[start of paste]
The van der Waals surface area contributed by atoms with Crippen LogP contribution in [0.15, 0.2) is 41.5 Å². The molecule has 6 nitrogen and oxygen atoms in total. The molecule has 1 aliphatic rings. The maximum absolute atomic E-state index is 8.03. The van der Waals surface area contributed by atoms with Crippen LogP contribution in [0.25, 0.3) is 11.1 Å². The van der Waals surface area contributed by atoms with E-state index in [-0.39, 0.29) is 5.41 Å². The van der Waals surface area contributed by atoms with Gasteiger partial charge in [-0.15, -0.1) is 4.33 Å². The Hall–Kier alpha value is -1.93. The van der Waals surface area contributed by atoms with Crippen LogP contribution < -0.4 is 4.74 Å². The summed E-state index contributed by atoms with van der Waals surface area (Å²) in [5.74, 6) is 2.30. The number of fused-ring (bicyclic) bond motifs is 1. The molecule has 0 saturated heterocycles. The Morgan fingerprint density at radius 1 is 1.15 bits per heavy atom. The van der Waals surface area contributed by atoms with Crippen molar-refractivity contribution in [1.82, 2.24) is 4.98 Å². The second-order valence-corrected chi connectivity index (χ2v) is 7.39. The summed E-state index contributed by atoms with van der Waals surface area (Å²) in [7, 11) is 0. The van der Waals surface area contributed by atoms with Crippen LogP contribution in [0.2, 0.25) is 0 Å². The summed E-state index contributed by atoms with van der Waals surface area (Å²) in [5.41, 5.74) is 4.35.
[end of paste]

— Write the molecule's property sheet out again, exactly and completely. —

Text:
The van der Waals surface area contributed by atoms with Crippen LogP contribution in [0.15, 0.2) is 41.5 Å². The molecule has 6 nitrogen and oxygen atoms in total. The molecule has 1 aliphatic rings. The maximum absolute atomic E-state index is 8.03. The van der Waals surface area contributed by atoms with Crippen LogP contribution in [0.25, 0.3) is 11.1 Å². The van der Waals surface area contributed by atoms with E-state index in [-0.39, 0.29) is 5.41 Å². The van der Waals surface area contributed by atoms with Gasteiger partial charge in [-0.15, -0.1) is 4.33 Å². The Hall–Kier alpha value is -1.93. The van der Waals surface area contributed by atoms with Crippen LogP contribution < -0.4 is 4.74 Å². The summed E-state index contributed by atoms with van der Waals surface area (Å²) in [5.74, 6) is 2.30. The number of fused-ring (bicyclic) bond motifs is 1. The molecule has 0 saturated heterocycles. The Morgan fingerprint density at radius 1 is 1.15 bits per heavy atom. The van der Waals surface area contributed by atoms with Crippen molar-refractivity contribution in [1.82, 2.24) is 4.98 Å². The second-order valence-corrected chi connectivity index (χ2v) is 7.39. The summed E-state index contributed by atoms with van der Waals surface area (Å²) in [7, 11) is 0. The van der Waals surface area contributed by atoms with Crippen LogP contribution in [0.2, 0.25) is 0 Å². The summed E-state index contributed by atoms with van der Waals surface area (Å²) in [5.41, 5.74) is 4.35.